Canon law has same status as golf rules
JUSTICE Minister McDowell bluntly told the Catholic Church yesterday that its canon law had the same status as that of a golf club and did not have superior rights to the civil law of the land.
In a strongly worded comment setting out the Government's stance on the issue of which law takes precedence, the minister said there was only one law to which all of us were subject.
The State's civil law viewed the Catholic Church's own canon law as equivalent to the laws of the Presbyterian Church or the internal rules of a sporting organisation, he said.
Taoiseach Bertie Ahern reaffirmed to the Dail that the law of the land applied to everybody "no matter who or what one is or what a person's status is or what they think it is".
Mr Ahern appealed to anyone with information regarding any issues of sexual abuse to give it to the gardai where it would be dealt with under the criminal justice system without fear or favour.
Mr McDowell also criticised the church's interpretation of canon law in a book published in 1995 which had the approval of Cardinal Desmond Connell.
However, a spokesperson for the archdiocese said last night that the book had been overtaken by church guidelines on dealing with sexual abuse which were issued 1996.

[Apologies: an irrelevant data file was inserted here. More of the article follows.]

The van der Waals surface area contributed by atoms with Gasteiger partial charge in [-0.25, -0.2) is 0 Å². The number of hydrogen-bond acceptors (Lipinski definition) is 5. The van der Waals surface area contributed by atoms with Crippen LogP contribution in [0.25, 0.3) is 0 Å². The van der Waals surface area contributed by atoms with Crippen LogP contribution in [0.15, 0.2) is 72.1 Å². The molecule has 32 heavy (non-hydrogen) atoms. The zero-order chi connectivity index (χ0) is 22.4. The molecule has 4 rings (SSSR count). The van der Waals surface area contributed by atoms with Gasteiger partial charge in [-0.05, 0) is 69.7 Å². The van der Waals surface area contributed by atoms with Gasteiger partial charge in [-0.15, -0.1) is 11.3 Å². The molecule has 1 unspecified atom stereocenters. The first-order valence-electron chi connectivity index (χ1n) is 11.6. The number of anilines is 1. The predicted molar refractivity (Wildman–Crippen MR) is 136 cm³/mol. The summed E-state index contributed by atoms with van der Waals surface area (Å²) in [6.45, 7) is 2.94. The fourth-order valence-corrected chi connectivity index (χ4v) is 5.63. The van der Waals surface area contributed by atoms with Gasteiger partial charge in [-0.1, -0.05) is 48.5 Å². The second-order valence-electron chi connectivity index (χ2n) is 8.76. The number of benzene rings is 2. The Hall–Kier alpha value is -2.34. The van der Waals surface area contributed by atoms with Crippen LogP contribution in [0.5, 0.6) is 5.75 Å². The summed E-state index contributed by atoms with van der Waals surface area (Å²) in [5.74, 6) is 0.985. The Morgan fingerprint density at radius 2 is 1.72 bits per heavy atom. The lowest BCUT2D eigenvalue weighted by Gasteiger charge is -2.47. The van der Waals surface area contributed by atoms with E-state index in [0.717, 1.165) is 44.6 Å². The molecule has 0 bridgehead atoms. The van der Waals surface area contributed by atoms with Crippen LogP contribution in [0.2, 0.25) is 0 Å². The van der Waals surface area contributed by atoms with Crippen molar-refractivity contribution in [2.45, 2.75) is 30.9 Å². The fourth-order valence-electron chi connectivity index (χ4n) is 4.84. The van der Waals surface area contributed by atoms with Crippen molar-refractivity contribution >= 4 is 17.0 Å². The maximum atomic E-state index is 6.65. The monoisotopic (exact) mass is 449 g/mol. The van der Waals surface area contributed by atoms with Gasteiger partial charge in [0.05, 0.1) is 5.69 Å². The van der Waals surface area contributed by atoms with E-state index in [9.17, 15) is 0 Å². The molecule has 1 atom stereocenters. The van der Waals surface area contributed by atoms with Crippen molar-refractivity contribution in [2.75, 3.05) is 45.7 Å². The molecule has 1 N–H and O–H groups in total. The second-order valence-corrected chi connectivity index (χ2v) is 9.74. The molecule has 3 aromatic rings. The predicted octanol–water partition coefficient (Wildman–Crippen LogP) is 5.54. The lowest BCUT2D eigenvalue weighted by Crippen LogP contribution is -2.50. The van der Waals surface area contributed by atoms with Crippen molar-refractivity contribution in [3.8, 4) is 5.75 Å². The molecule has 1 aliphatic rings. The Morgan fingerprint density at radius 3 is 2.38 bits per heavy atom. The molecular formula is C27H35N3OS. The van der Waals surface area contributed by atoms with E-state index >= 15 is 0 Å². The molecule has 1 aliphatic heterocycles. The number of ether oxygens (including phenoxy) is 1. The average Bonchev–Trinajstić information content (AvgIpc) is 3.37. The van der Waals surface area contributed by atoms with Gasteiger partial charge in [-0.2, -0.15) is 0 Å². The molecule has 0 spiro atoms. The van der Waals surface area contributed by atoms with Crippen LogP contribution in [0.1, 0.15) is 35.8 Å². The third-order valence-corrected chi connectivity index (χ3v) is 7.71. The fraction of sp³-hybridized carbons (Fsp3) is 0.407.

These guidelines, which were issued to every diocese in the country, stipulated that the matter should be reported to the civil authorities in all instances where it was known or suspected that a child had been or was being sexually abused by a priest or religious.
In his criticism of canon law, Mr McDowell said church law had the status of rules within an organisation and could be invoked by one member against another.
But he said: "As far as the criminal law of the state is concerned canon law per se has no particular status.
"We simply could not have a situation where a group of people in the interests of the church which they loyally served effectively undertook as of right activities which involved contact by their members with children.
"They can't simply set them aside or apply a different standard to them from that which is generally needed to protect children."
Mr McDowell told RTE's Pat Kenny that the church's laws had virtually no relevance on the question of how it was appropriate or inappropriate to deal with people who were a danger to children.